Ugandan official says new bill will target homosexuals

KAMPALA, Uganda (AP) — A bill proposing harsh penalties against gay sex is set to be introduced in Uganda's national assembly, according to a senior official who has expressed regret over the failure of an attempt years ago to punish homosexuals.

Lawmakers supporting anti-gay legislation have "remobilized" so that a draft new bill gets strong support when it is put to a vote, the state minister for ethics, Simon Lokodo, told local broadcaster NTV on Thursday.

While Uganda's penal code "only criminalizes the act," the East African country needs legislation against "recruitment, promotion, exhibition" activities related to gay rights, he said.

"With the standard of proof, when do you get people doing it in their houses? You only have to imagine," Lokodo said.

Gay rights leader Frank Mugisha told The Associated Press that activists will fight any effort to introduce legislation that violates the rights of LGBT people.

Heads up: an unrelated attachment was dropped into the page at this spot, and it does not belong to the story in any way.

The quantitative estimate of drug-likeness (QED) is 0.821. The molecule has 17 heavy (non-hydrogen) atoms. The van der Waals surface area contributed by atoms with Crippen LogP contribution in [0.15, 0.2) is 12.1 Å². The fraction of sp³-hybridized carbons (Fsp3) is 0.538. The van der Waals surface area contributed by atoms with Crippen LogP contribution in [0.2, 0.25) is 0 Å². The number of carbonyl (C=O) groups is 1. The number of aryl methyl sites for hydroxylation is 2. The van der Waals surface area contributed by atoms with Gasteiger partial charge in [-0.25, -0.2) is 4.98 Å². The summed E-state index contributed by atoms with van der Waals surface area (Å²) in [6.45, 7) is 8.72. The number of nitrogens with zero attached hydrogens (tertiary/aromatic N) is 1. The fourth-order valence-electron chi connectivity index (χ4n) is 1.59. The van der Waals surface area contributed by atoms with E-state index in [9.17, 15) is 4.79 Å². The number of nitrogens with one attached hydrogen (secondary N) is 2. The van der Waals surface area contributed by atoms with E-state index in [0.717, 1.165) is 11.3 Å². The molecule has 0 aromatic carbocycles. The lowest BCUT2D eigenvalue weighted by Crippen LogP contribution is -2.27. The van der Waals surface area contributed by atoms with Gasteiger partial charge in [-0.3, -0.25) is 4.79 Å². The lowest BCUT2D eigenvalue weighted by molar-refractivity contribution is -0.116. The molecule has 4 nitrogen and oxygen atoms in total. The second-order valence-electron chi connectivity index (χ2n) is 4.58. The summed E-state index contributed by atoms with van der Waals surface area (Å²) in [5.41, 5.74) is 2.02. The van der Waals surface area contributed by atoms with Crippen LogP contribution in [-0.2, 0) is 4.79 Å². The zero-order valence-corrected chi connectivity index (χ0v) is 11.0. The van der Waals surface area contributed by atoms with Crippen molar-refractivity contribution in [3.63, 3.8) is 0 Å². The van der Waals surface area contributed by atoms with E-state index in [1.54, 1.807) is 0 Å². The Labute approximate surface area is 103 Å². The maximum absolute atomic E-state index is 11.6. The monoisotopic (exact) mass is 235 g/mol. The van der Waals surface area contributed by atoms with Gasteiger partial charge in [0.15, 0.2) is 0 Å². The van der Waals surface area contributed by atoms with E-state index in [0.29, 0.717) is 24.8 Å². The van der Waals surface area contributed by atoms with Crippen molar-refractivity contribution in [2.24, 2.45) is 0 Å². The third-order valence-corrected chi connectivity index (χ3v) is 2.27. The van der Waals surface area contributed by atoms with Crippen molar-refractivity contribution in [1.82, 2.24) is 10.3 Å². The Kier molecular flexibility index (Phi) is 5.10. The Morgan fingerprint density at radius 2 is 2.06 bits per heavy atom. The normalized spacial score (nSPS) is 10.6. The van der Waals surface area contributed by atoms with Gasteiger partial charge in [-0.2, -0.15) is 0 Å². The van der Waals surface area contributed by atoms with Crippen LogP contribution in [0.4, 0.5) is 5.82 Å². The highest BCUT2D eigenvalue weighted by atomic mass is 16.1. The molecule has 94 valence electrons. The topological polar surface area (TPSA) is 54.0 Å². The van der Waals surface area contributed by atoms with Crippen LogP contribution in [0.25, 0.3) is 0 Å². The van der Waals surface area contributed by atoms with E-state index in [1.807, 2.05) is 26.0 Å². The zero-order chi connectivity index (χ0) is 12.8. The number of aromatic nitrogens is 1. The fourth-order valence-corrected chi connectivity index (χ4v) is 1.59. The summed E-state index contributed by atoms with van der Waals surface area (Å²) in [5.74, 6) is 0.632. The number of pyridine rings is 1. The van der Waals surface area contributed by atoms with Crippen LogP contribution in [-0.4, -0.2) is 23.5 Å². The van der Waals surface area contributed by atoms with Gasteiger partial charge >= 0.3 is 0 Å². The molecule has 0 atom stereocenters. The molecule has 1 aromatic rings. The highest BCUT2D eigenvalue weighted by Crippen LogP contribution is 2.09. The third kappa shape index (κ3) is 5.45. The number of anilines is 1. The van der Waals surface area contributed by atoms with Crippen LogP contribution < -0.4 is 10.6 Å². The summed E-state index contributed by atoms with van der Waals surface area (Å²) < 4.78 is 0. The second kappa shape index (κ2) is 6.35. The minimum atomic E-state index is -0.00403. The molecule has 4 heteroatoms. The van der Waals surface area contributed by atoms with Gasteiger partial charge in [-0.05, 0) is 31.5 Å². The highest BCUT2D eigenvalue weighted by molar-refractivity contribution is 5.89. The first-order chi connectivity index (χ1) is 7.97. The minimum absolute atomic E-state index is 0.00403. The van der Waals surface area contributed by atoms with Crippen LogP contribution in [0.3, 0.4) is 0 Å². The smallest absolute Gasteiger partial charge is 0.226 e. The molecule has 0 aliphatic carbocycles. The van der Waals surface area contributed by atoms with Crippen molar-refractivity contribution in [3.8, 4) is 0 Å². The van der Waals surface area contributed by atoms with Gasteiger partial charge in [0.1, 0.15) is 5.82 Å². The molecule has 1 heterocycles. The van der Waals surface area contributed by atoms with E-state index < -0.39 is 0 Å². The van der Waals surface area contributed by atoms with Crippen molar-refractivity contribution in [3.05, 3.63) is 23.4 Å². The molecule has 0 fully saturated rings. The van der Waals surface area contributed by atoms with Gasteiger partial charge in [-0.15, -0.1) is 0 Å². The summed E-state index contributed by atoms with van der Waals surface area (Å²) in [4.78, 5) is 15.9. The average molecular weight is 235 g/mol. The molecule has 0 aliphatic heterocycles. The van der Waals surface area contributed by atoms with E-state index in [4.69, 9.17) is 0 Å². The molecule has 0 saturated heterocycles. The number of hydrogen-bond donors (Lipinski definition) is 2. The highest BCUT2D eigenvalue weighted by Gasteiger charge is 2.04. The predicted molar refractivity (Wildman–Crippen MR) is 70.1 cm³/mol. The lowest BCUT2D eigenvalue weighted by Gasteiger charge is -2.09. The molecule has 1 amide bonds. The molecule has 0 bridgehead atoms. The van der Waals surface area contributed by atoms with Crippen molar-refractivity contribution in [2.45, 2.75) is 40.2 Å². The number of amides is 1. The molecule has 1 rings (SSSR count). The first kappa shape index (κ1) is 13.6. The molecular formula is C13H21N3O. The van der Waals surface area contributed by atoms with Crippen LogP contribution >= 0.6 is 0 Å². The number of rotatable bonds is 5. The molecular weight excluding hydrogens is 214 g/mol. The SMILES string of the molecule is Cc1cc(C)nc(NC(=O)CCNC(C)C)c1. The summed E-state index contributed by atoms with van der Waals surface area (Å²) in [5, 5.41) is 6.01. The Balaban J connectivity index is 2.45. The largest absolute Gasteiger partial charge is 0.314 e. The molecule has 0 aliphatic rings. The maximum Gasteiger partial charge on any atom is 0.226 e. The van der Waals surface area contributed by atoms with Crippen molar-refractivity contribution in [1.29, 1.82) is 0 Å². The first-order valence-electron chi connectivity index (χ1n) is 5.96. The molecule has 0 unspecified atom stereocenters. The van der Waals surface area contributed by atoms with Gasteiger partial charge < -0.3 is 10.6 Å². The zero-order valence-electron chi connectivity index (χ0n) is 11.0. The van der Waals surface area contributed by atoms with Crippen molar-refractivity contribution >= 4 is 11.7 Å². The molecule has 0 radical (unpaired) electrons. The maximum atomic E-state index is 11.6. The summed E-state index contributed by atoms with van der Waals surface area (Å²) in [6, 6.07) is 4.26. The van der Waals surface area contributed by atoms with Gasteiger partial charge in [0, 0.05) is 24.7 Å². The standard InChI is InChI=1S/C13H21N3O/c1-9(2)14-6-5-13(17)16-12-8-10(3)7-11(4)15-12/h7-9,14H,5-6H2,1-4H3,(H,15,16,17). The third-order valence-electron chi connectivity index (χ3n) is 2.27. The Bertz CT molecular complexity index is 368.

"Once they bring the bill we will fight it the same way we fought the other one," he said Friday. "Ugandans are really tired. This is not an issue for Ugandans now."

Lokodo, who has been accused of breaking up LGBT events, has long called for the introduction of tough new legislation after a panel of judges nullified an anti-gay law enacted by President Yoweri Museveni in 2014 amid international condemnation.

That law, invalidated because it had been passed by lawmakers during a session that lacked a quorum, prescribed punishments of up to life in prison for those convicted of engaging in gay sex. It also prescribed lengthy terms for those convicted of "attempted homosexuality" and "promotion of homosexuality."

The original version of that bill, first introduced in 2009, included the death penalty for what it called aggravated acts of homosexuality.

It is not clear if the new draft bill includes similar penalties.

Gays face discrimination in many parts of sub-Saharan Africa, where homosexuality is often seen as imported from the West.

According to Human Rights Watch, 32 African nations have varying laws criminalizing homosexuality. In many cases anti-gay laws are left over from the colonial era, one reason gay rights activists have fought vigorously to have the laws jettisoned.

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